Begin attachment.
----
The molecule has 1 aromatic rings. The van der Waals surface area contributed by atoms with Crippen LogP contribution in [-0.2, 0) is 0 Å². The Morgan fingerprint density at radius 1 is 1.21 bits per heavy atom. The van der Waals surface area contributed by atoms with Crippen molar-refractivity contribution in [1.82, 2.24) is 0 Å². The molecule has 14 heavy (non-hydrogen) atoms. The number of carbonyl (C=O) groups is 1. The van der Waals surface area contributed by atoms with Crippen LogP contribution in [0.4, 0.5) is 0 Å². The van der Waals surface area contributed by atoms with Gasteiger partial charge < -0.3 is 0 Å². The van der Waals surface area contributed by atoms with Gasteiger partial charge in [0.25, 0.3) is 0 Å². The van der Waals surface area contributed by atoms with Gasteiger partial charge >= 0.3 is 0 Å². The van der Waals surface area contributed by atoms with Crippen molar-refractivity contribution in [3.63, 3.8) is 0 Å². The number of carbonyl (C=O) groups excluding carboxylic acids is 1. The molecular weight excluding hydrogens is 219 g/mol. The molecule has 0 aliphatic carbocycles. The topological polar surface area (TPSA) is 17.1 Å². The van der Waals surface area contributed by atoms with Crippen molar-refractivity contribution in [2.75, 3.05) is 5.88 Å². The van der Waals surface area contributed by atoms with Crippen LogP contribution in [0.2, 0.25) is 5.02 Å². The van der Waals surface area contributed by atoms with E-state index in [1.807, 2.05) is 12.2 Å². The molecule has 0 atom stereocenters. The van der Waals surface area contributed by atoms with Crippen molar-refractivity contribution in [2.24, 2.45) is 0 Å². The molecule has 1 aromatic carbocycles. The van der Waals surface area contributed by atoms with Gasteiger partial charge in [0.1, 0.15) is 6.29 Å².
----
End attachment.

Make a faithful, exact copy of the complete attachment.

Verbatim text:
The molecule has 1 aromatic rings. The van der Waals surface area contributed by atoms with Crippen LogP contribution in [-0.2, 0) is 0 Å². The Morgan fingerprint density at radius 1 is 1.21 bits per heavy atom. The van der Waals surface area contributed by atoms with Crippen molar-refractivity contribution in [1.82, 2.24) is 0 Å². The molecule has 14 heavy (non-hydrogen) atoms. The number of carbonyl (C=O) groups is 1. The van der Waals surface area contributed by atoms with Crippen LogP contribution in [0.4, 0.5) is 0 Å². The van der Waals surface area contributed by atoms with Gasteiger partial charge < -0.3 is 0 Å². The van der Waals surface area contributed by atoms with Gasteiger partial charge in [0.25, 0.3) is 0 Å². The van der Waals surface area contributed by atoms with Gasteiger partial charge >= 0.3 is 0 Å². The van der Waals surface area contributed by atoms with Crippen molar-refractivity contribution in [3.63, 3.8) is 0 Å². The number of carbonyl (C=O) groups excluding carboxylic acids is 1. The molecular weight excluding hydrogens is 219 g/mol. The molecule has 0 aliphatic carbocycles. The topological polar surface area (TPSA) is 17.1 Å². The van der Waals surface area contributed by atoms with Crippen molar-refractivity contribution in [2.75, 3.05) is 5.88 Å². The van der Waals surface area contributed by atoms with Crippen LogP contribution in [0.2, 0.25) is 5.02 Å². The van der Waals surface area contributed by atoms with E-state index in [1.807, 2.05) is 12.2 Å². The molecule has 0 atom stereocenters. The van der Waals surface area contributed by atoms with Crippen molar-refractivity contribution in [2.24, 2.45) is 0 Å². The molecule has 1 aromatic carbocycles. The van der Waals surface area contributed by atoms with Gasteiger partial charge in [0.1, 0.15) is 6.29 Å².